When the Commission opens formal proceedings into a suspected breach of competition rules, it begins gathering evidence to determine whether violations have occurred. Commission officials may send requests for information to the companies under investigation, seeking documents, emails and other records relating to the suspected anti-competitive practices. Companies are obliged to cooperate fully with the inquiry adapting to EU Commission power investigating competition cases.

If responses are incomplete or raise further questions, the Commission can authorize unannounced inspections of business premises. Known as dawn raids, these allow officials to obtain files and data directly. Dawn raids can uncover smoking gun evidence like notes from secret cartel meetings or documentation of abuse of dominance. Companies are entitled to legal counsel during dawn raids but must provide access to all requested electronic and hard copy files.

By analyzing the information collected, the Commission’s case teams seek to establish whether restrictive agreements or conduct contravened Articles 101 and 102. They examine aspects like the relevant market definition, whether companies held a dominant position, and if behaviors unfairly hindered competition. Commission investigators apply economic theories and use tools such as customer surveys or price monitoring to determine possible harm caused.

All parties involved have rights to respond to the Commission’s competition concerns during the formal proceedings. Oral hearings may be held where companies can set out counterarguments before a final decision is taken. Strict confidentiality protections apply to protect sensitive business information throughout the investigative process.

The aim of EU competition policy and enforcement

The overarching goal of the European Commission’s competition policy activities is to ensure fair and undistorted competition in the EU’s single market. By promoting competition, the Commission aims to boost consumer welfare and economic efficiency. When companies engage in anti-competitive practices like price-fixing cartels, it undermines these objectives. Effective enforcement of the rules is therefore necessary to safeguard competition for the benefit of businesses and citizens across Europe.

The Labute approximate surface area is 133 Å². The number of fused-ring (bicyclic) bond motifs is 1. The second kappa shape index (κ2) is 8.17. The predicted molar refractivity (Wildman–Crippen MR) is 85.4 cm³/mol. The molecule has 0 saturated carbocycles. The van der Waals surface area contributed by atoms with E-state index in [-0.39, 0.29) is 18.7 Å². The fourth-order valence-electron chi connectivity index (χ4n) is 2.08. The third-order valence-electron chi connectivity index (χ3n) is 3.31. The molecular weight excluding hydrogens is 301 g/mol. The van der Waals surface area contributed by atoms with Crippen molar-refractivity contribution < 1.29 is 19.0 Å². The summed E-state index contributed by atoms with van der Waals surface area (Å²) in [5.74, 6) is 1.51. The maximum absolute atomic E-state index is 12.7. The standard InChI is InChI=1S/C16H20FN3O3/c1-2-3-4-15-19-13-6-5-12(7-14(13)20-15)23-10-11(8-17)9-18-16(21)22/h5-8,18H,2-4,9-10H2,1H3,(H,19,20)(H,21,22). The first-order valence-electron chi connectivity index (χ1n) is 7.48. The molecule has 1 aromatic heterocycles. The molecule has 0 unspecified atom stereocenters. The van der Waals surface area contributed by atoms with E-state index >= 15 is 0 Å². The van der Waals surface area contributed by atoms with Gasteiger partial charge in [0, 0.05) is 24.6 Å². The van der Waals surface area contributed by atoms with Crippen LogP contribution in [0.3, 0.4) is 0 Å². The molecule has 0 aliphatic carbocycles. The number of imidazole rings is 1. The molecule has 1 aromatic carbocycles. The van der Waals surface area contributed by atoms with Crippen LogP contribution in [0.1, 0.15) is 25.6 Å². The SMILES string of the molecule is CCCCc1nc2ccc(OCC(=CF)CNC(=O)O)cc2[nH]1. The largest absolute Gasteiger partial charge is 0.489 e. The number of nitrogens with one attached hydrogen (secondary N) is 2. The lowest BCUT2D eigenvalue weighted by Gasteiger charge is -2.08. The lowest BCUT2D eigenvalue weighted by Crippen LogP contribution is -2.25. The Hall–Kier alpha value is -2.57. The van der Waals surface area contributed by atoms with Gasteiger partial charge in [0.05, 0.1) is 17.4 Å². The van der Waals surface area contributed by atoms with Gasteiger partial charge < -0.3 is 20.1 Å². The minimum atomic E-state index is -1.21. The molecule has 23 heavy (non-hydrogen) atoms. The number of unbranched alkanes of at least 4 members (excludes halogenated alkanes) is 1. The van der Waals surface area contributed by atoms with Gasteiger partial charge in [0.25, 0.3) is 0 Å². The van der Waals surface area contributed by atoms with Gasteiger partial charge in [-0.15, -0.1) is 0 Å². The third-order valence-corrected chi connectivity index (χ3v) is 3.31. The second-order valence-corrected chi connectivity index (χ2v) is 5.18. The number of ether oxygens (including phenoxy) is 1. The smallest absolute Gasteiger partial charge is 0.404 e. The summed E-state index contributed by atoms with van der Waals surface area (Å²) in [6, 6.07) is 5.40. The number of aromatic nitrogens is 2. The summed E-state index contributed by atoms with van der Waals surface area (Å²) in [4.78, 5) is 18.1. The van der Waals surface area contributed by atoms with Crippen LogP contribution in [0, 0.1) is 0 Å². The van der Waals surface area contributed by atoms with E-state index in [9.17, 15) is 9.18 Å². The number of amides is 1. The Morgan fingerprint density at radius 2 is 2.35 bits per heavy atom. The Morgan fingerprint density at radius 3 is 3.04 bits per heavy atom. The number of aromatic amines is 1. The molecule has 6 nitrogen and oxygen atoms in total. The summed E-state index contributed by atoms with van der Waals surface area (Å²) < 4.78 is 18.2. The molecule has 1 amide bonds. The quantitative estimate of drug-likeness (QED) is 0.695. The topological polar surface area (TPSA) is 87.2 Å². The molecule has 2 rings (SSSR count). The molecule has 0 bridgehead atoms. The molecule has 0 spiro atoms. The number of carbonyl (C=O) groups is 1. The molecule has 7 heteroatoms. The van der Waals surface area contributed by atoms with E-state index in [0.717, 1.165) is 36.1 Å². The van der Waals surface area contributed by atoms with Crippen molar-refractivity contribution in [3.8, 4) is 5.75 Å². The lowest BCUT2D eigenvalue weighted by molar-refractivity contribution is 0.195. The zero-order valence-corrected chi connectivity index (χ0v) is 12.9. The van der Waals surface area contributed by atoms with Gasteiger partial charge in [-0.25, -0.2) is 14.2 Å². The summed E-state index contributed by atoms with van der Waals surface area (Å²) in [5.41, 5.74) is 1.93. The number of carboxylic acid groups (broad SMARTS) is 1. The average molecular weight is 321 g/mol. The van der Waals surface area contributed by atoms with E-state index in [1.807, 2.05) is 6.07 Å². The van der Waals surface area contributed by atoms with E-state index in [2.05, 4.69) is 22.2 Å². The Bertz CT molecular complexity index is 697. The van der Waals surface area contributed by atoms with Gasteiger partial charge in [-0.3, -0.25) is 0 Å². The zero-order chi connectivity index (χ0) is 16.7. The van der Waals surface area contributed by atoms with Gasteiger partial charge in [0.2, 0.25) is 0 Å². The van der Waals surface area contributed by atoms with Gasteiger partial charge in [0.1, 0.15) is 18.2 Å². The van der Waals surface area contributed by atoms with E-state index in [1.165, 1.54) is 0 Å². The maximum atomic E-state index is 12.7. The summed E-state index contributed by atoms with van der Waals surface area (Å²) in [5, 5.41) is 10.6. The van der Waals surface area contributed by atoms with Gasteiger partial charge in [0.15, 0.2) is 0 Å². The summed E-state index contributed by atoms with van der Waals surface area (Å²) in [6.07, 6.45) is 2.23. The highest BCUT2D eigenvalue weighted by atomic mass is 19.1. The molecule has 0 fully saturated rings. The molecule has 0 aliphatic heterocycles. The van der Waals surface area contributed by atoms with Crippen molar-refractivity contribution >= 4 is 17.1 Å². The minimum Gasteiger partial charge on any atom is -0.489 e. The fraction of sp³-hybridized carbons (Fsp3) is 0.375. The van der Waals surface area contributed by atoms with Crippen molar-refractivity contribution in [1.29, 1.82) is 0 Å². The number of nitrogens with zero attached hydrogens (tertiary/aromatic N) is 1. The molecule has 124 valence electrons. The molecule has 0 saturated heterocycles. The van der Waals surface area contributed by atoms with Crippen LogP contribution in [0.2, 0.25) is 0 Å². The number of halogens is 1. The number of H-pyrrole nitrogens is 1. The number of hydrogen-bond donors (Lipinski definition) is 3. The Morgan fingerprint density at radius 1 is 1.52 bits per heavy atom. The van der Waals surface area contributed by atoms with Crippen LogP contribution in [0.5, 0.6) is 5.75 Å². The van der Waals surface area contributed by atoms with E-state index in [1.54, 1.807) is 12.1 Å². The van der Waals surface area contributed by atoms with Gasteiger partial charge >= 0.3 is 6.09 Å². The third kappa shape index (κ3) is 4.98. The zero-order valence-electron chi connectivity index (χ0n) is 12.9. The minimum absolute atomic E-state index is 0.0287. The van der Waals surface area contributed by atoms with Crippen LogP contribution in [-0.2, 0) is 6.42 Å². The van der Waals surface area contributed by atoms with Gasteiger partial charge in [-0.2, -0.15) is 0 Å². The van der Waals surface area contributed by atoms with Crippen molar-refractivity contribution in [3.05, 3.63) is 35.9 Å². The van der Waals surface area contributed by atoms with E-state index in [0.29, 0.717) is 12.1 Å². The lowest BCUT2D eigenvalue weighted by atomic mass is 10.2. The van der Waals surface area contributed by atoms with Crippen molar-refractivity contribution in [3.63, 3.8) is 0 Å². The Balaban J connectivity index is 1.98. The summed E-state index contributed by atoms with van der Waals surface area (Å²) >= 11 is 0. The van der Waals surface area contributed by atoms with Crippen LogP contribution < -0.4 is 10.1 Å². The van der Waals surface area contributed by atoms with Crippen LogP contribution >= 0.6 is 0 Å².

One of the key ways the Commission’s antitrust enforcement benefits consumers is by helping to maintain low prices. When companies illegally collude to fix prices higher than competitive levels, consumers inevitably pay more than they should for goods and services. Strict penalties for cartels and other restrictive agreements aim to deter this consumer-harming behavior. Enforcement also promotes innovation, as companies are encouraged to compete on merits like the development of new products and services. This spurs better quality and choice.

At the same time, ensuring fair competition supports business growth. SMEs especially must be protected from predatory actions by larger competitors seeking to eliminate rivalry through abusive conduct. A level playing field permits any undertakings, regardless of size, an equal chance to thrive. The Commission’s merger control reviews likewise help guarantee anti-competitive tie-ups do not deny market access or opportunities. Overall, competition enforcement creates an ecosystem where both businesses and consumers prosper.

Profiling the EU Commissioner for Competition and current enforcement priorities

The Commissioner currently overseeing competition policy at the European Commission is Margrethe Vestager of Denmark. Appointed in 2014 and re-appointed in 2019, Vestager has gained an reputation as a tough enforcer during her tenure. Under her leadership, the Commission has issued multi-billion euro fines in headline cases against technology giants like Google and Qualcomm.

Vestager has identified rapidly evolving digital markets as a key priority area for competition scrutiny. As platforms like Amazon and Meta’s Facebook become increasingly influential in the economy, non-competitive behaviors can distort innovation and consumer choice online. Ensuring data-driven dominance is not abusive is a core aim. Another focus is assessing how mega-mergers in the pharmaceutical industry may impact future drug development and access.

A new legislative proposal introduced under Vestager’s watch is the Digital Markets Act. This draft ex-ante regulation aims to prevent large online gatekeeper platforms from engaging in unfair practices like self-preferencing or denying interoperability. It reflects the challenge of applying traditional rules actively enough in fast-paced digital spheres. Enforcing new tech-focused legislation will likely remain a heavy focus for Vestager in the years ahead.